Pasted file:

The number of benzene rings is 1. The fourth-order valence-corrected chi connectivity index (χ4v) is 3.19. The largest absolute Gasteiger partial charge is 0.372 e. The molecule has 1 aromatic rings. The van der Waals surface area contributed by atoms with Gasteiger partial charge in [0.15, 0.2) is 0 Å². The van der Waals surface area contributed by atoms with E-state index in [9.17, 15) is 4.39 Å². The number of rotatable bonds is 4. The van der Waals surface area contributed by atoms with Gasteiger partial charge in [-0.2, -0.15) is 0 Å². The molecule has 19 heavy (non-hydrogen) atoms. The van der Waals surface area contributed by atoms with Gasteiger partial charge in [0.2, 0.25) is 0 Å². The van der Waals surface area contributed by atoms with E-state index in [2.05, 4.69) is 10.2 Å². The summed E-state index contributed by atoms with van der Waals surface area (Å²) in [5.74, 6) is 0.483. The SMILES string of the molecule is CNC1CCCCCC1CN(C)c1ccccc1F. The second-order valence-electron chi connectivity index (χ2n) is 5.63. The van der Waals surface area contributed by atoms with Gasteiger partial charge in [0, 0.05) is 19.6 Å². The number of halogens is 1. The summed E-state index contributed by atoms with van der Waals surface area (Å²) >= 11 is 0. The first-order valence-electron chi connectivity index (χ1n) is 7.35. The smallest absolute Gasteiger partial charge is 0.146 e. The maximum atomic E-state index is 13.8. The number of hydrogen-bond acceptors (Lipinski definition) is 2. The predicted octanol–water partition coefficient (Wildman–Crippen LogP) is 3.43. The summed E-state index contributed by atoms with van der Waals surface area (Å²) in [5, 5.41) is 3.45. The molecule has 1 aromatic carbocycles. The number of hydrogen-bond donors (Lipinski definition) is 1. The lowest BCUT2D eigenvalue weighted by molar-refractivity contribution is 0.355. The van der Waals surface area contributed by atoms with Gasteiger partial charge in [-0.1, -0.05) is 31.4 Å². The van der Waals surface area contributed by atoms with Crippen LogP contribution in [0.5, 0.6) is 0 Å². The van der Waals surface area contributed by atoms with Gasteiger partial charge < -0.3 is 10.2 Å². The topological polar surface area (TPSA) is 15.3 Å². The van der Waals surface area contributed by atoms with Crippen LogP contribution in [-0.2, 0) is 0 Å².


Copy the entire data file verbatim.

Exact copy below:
The number of benzene rings is 1. The fourth-order valence-corrected chi connectivity index (χ4v) is 3.19. The largest absolute Gasteiger partial charge is 0.372 e. The molecule has 1 aromatic rings. The van der Waals surface area contributed by atoms with Gasteiger partial charge in [0.15, 0.2) is 0 Å². The van der Waals surface area contributed by atoms with E-state index in [9.17, 15) is 4.39 Å². The number of rotatable bonds is 4. The van der Waals surface area contributed by atoms with Gasteiger partial charge in [-0.2, -0.15) is 0 Å². The molecule has 19 heavy (non-hydrogen) atoms. The van der Waals surface area contributed by atoms with Gasteiger partial charge in [0.2, 0.25) is 0 Å². The van der Waals surface area contributed by atoms with E-state index in [2.05, 4.69) is 10.2 Å². The summed E-state index contributed by atoms with van der Waals surface area (Å²) in [5.74, 6) is 0.483. The SMILES string of the molecule is CNC1CCCCCC1CN(C)c1ccccc1F. The second-order valence-electron chi connectivity index (χ2n) is 5.63. The van der Waals surface area contributed by atoms with Gasteiger partial charge in [0, 0.05) is 19.6 Å². The number of halogens is 1. The summed E-state index contributed by atoms with van der Waals surface area (Å²) >= 11 is 0. The first-order valence-electron chi connectivity index (χ1n) is 7.35. The smallest absolute Gasteiger partial charge is 0.146 e. The maximum atomic E-state index is 13.8. The number of hydrogen-bond acceptors (Lipinski definition) is 2. The predicted octanol–water partition coefficient (Wildman–Crippen LogP) is 3.43. The summed E-state index contributed by atoms with van der Waals surface area (Å²) in [5, 5.41) is 3.45. The molecule has 1 aromatic carbocycles. The number of hydrogen-bond donors (Lipinski definition) is 1. The lowest BCUT2D eigenvalue weighted by molar-refractivity contribution is 0.355. The van der Waals surface area contributed by atoms with Gasteiger partial charge in [-0.1, -0.05) is 31.4 Å². The van der Waals surface area contributed by atoms with Crippen LogP contribution in [0.5, 0.6) is 0 Å². The van der Waals surface area contributed by atoms with Gasteiger partial charge < -0.3 is 10.2 Å². The topological polar surface area (TPSA) is 15.3 Å². The van der Waals surface area contributed by atoms with Crippen LogP contribution in [-0.2, 0) is 0 Å².